Thursday, 29 September 2016

Normal Service Is Resumed!

Wednesday 28th September 2016

Due to further technical problems we have been unable to show you a fine pair of shires ploughing or the windmill slowing turning in the wind! However the blog team are now back from their late summer breaks and normal service has now resumed from the local transmitter!

While we have been "off air" much activity has taken place at Broadway and today 25 volunteers were on site to continue with the good work.

Just to give you a taste of the tasks on the cards today here is the day's work schedule.

As you see we had a very busy day ahead of us.

The southern wing wall on the Broadway side of the Evesham road bridge is being repaired by contractors and a traffic light controlled one way system is in place. To take advantage of this Graham and Mike took the opportunity to make good some damage to the paint work on the bridge which has been struck on several occasions since being renovated last year - quite incredible considering all the notices and lighting that is on it.

The BT services were re-routed last Friday and the telegraph pole that was located outside the station building has now been removed together with the overhead wires along the driveway. It really does make a tremendous difference to appearance of the station building, After several dumper loads of ballast had been moved up to the driveway this is a view of the cleared driveway looking north.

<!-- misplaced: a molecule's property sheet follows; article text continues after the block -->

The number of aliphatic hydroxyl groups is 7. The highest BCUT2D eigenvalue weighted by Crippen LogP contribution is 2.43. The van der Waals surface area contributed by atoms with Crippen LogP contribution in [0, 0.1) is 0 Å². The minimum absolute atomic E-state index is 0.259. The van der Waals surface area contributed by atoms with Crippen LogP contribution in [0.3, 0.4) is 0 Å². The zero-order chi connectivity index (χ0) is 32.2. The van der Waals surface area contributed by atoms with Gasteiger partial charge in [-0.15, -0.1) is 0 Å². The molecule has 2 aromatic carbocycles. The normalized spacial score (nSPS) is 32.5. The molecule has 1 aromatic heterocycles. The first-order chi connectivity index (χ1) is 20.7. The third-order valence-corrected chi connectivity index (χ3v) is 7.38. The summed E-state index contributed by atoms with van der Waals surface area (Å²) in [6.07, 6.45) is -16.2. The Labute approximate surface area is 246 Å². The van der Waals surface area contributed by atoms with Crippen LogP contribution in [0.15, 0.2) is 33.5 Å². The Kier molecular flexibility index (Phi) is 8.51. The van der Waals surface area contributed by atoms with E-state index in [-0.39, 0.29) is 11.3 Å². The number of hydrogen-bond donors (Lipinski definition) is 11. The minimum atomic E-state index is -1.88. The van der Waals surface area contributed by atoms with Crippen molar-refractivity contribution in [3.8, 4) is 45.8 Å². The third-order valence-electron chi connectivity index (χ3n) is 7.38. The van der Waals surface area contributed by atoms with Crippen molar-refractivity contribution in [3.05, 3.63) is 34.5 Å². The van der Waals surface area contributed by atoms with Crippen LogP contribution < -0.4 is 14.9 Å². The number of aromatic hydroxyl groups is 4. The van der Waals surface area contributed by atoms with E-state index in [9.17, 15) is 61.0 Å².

Here Ron T and David are levelling another load of ballast supplied by John C on the mini digger down on the car park and Tony on the dumper.

The telephone service to our office and neighboring properties is now supplied by the new pole located on the other side of the driveway

Earlier in the day the last concrete ring for the drainage inspection chamber was fitted by John C, Tony and Paul.

The ground will be made up to height when the gap on platform 1 in infilled.

Work continued on the station building and John S was the sole brickie working on it today.

John S is seen here working on the north face of the station building. Later in the day he laid a few more courses on the platform side.

Dave H, Brian and Peter Q installed more rain water pipes taking water off the footbridge roof.

Brian and Dave working on the left hand drain pipe. The bracket has yet to be attached to the pillar and a hole for the bolt holding it place drilled. A very long and difficult job due to the very hard steel the pillars are made of.

Peter Q provided his expert skills and helped Brain and Dave to install the right hand drain pipe. The pipes are of cast iron and totally in keeping with the pipework that was on the original footbridge.

Up on the Cotswold side of the cutting the fencing team were hard at work installing another 6 panels and preparing the hole for the first gate post, This  gate is being put in place to enable the adjacent landowner to gain access to the top of the cutting and to mow it for us.

Ron T is attaching the uprights while Terry (on all fours) Steve and Vic prepare another hole for the next post. Some of the holes for the posts were very troublesome as they were located just where the old wooden fencing posts had broken off. Removing the remains of an old post is no easy task and one took an hour or so to remove!

Terry, on all fours yet again, watched by Pat and Steve works on the very difficult post.

Down in the cutting vegetation clearance continued with much enthusiasm,

Ian and Chris attack the undergrowth alongside the trackbed in the cutting to the north of the station.

And last but not least Julie was busy in the sales shed with a good steady stream of visitors. The proceeds of her sales are much appreciated by all at Broadway.

As can we seen it was another busy day at Broadway and although there was a recent break in transmission of the blog work on site has continued as normal

Post by Peter H